It's a long way from a bathtub regatta to Olympic-class rowing. But by their own calculation, the ''Dirty Dozen'' think they're nearly there. Granted, their calculations don't always add up:
* The Dirty Dozen are a crew of 10, not 12.
* Rowing has a reputation for being a youth-oriented sport, yet the average age of the Dirty Dozen could best be described as ''middle.''
* Olympic oarsmen have usually rowed 10 years, but the Dirty Dozen first dipped their oars in a bathtub-regatta fund-raiser just 16 months ago.
Yet, against all odds and to the amazement of the rowing world, this group of Bay Area businessmen is entered in the Olympic trials this spring. And the group , led by a 59-year-old real estate executive, has a fair shot at making it to the finals, says Julian Wolf, chairman of the United States Men's Olympic Rowing Committee and team manager for the US Olympic rowing team.
The story of the roguish rowers has equal parts of American dream and Californian insouciance. What sounds like a half-baked, Walter Mitty daydream has sparked the imagination of a community and 10 grown professional men who are sacrificing work for workouts.
The promise of the team even lured Allen Rosenberg, a New York State administrative law judge, from his job to coach the Dirty Dozen in California. It's also a bit of nostalgia for Mr. Rosenberg, who coached the only US oarsmen in recent memory to win an Olympic gold medal (Tokyo, 1964).
Meanwhile, US rowing officials say the Dirty Dozen are a public-relations coup for the sport with a reputation for being a clubbish, Ivy League activity for young men. ''It shows you don't have to be a bull 18-year-old to get started ,'' Mr. Wolf says.
Having played local softball and rugby together, the men's fraternizing spilled over to a bathtub regatta where a UC California Berkeley rower noticed they were pulling a remarkable 38 strokes a minute. That was all it took to encourage the sports enthusiasts. Leader Allen Trant, a 59-year-old executive with Consolidated Capital Realty Investments, went directly to Julian Wolf to learn what it would take to make it to the 1984 Olympics.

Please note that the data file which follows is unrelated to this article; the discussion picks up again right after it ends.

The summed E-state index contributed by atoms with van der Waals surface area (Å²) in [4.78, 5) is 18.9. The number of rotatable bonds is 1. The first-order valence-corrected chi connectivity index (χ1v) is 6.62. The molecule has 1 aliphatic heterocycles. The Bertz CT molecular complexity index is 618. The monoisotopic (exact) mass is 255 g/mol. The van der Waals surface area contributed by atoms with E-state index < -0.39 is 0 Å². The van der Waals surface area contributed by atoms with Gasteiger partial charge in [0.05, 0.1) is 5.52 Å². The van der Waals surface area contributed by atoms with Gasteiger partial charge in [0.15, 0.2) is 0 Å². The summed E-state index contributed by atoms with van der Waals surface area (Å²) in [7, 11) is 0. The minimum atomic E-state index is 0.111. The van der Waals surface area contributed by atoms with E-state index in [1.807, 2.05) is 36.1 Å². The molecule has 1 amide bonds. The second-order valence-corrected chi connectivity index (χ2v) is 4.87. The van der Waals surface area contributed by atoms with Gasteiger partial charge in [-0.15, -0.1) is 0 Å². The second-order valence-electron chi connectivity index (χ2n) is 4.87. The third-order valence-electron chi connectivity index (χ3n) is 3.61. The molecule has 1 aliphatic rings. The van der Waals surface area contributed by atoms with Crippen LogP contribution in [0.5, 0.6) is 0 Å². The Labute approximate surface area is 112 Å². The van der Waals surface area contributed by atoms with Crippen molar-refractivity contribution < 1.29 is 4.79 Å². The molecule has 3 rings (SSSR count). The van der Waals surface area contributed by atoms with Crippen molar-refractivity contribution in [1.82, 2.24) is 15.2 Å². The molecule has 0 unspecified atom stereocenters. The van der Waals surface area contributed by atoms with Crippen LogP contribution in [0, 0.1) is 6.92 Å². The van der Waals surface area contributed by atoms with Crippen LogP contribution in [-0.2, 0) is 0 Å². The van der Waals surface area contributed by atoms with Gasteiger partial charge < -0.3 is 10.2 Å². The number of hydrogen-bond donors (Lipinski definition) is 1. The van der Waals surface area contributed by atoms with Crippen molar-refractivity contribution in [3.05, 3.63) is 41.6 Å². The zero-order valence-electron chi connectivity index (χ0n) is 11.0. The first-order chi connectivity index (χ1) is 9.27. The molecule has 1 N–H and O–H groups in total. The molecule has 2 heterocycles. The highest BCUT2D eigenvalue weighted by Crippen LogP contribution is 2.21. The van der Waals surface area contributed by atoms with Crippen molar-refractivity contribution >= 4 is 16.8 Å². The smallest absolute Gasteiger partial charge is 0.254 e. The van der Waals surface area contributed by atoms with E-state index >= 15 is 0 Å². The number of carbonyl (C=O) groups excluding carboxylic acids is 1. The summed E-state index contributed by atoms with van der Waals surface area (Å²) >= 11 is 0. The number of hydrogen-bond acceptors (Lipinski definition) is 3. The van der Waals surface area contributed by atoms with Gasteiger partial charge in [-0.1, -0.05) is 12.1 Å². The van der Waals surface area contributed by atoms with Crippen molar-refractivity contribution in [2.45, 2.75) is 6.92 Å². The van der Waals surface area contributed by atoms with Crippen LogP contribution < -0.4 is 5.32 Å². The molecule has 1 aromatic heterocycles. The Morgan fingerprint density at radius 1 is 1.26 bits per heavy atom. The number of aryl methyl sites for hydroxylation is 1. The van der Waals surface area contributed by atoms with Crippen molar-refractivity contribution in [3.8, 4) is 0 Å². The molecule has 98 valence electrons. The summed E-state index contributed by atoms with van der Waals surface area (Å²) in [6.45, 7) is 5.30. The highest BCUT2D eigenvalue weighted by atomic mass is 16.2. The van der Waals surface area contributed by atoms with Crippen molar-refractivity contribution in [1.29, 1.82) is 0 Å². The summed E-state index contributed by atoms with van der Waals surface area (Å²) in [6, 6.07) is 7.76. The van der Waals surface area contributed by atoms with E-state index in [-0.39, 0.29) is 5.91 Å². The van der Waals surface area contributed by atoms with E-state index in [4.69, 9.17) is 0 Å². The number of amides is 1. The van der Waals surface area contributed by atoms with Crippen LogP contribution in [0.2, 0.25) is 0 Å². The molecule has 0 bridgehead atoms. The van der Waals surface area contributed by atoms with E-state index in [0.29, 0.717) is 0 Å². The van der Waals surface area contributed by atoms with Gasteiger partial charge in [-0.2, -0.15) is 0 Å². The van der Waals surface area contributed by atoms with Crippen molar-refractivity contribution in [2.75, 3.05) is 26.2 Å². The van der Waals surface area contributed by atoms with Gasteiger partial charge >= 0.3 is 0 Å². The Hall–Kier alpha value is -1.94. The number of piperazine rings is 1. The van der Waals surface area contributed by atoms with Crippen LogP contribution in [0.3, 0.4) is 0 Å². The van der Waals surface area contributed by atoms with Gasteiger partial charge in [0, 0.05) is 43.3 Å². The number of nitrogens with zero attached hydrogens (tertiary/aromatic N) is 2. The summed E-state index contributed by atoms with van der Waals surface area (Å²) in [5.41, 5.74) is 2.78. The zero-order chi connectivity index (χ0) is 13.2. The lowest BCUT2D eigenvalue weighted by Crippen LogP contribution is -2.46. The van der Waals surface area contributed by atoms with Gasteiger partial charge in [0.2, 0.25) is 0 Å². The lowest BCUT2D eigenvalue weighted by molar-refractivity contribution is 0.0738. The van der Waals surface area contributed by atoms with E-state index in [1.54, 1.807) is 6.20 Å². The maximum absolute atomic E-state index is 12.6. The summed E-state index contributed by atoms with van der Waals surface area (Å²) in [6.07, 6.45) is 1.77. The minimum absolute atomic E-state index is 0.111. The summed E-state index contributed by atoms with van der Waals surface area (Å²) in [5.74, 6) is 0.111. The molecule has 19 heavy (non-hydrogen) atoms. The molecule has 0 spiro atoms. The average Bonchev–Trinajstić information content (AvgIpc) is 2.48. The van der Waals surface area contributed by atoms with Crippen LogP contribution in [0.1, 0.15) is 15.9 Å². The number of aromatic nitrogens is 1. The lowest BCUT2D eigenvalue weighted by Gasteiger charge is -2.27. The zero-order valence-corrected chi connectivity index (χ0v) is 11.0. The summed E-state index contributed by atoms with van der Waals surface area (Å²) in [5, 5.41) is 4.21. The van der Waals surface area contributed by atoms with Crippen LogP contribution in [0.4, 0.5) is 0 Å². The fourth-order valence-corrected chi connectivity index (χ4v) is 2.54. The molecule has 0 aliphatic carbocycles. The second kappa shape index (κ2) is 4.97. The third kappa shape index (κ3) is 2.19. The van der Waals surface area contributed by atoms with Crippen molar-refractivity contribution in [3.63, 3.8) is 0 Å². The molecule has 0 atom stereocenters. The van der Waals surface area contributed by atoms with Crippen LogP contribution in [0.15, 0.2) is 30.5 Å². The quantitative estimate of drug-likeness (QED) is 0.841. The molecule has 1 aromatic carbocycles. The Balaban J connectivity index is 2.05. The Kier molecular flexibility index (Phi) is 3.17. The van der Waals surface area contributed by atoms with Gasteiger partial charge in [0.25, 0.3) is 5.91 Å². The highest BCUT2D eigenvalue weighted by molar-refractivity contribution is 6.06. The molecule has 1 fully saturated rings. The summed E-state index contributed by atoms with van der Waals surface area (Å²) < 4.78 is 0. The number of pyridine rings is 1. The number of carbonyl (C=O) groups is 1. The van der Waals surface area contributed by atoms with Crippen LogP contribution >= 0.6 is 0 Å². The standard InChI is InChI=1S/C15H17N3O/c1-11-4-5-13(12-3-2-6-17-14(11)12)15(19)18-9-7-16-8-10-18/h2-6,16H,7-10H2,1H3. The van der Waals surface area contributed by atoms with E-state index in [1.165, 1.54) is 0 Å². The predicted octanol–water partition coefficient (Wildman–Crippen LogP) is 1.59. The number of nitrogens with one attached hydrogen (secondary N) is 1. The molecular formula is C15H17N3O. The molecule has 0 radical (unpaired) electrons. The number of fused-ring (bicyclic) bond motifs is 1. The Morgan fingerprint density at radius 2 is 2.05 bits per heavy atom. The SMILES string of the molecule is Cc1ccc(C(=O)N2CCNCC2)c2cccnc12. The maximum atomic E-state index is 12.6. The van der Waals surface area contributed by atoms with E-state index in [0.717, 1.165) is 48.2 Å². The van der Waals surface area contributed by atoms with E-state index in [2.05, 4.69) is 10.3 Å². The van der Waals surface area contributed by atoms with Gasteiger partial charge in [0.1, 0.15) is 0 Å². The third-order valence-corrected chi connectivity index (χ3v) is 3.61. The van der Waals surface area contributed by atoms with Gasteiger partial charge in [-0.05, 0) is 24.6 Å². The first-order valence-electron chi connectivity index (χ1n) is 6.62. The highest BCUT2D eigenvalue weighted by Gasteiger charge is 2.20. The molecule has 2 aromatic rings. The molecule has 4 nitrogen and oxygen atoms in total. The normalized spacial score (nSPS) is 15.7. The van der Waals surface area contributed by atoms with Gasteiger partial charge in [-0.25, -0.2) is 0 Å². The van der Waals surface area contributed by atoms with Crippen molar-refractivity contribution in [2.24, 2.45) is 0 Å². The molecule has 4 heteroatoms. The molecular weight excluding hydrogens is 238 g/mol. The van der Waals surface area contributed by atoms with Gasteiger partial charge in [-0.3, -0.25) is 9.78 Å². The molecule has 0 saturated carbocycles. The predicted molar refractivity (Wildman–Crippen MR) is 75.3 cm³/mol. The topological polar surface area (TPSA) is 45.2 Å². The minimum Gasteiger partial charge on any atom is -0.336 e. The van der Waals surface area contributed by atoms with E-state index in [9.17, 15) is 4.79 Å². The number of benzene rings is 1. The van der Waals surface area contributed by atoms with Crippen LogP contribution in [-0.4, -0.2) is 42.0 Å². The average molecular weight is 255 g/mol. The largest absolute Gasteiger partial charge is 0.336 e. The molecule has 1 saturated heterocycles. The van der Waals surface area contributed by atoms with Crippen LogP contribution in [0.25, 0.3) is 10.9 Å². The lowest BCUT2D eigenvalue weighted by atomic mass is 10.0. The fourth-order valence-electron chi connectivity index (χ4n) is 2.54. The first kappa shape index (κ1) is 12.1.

''When I first met Allen Trant a year ago, I told him, in all honesty, 'Don't go through with this. You have less than a zero chance.' But I didn't know who I was dealing with,'' says Wolf, who calls them ''an over-the-hill mob.'' He adds that he watched the group place respectably in the Canadian Henley and the Head of the Charles in Boston, but that their skills were not refined.
The group continued to spend lunch hours stroking determinedly up and down the thin strip of the Oakland estuary, however. They take an additional two hours every day away from their jobs in the mortgage business, real estate, education, sales, and carpentry to lift weights and run the 72 steps of the UC Berkeley stadium. In the bright sun of a 70-degree winter day here, they look as fit as any Olympic athlete - not a hint of paunch and arms bulging in the relentless pull-and-glide, pull-and-glide.
With a closer look, the experience of age shows around their eyes. But that's why their efforts are so inspiring, Wolf says. ''It's the old American dream that at least they have the opportunity to try, and the notion of youth vs. middle age.
''If you look at it logically, no, they don't have a chance. But,'' he adds, ''they will make it past the first heats (at the trials). And even knowing the caliber of competition, in my opinion they'll probably make it to the finals.''
Coach Rosenberg sees the Dirty Dozen as some fine raw material to work with. ''They're a long shot, so it's an enormous challenge for me to try to condense the training normally required in thousands of miles of rowing so that they can acquire the skills (in a couple of months). But they're enormously competitive guys.''
Their collective competitive imaginations keep them on an unbroken training schedule. And they focus on the process rather than the result, Mr. Trant says. ''Personally, I want to be able to say I attempted it. We have a total commitment with the idea of being in the tryouts for the Olympics, and the No. 1 thing is the effort of trying.''
The only rowing events open to trials are the four-man with coxswain, pairs, and pairs with coxswain. The eight-man and four-man without coxswain are selected at camp by US Olympic coaches. So it's agreed the Dirty Dozen have a chance only in the four and pair categories.
It's not certain which members of the team will actually man the shell. The sport is much like a ballet, where timing and balance is as important as strength. So the youngest and strongest of the Dirty Dozen won't necessarily be the ones who actually enter the trials.
There's no way to measure the Dirty Dozen's chances in terms of speed. Though all races are 2,000 meters, no world records are kept because of variables such as current, depth and temperature of water, and wind.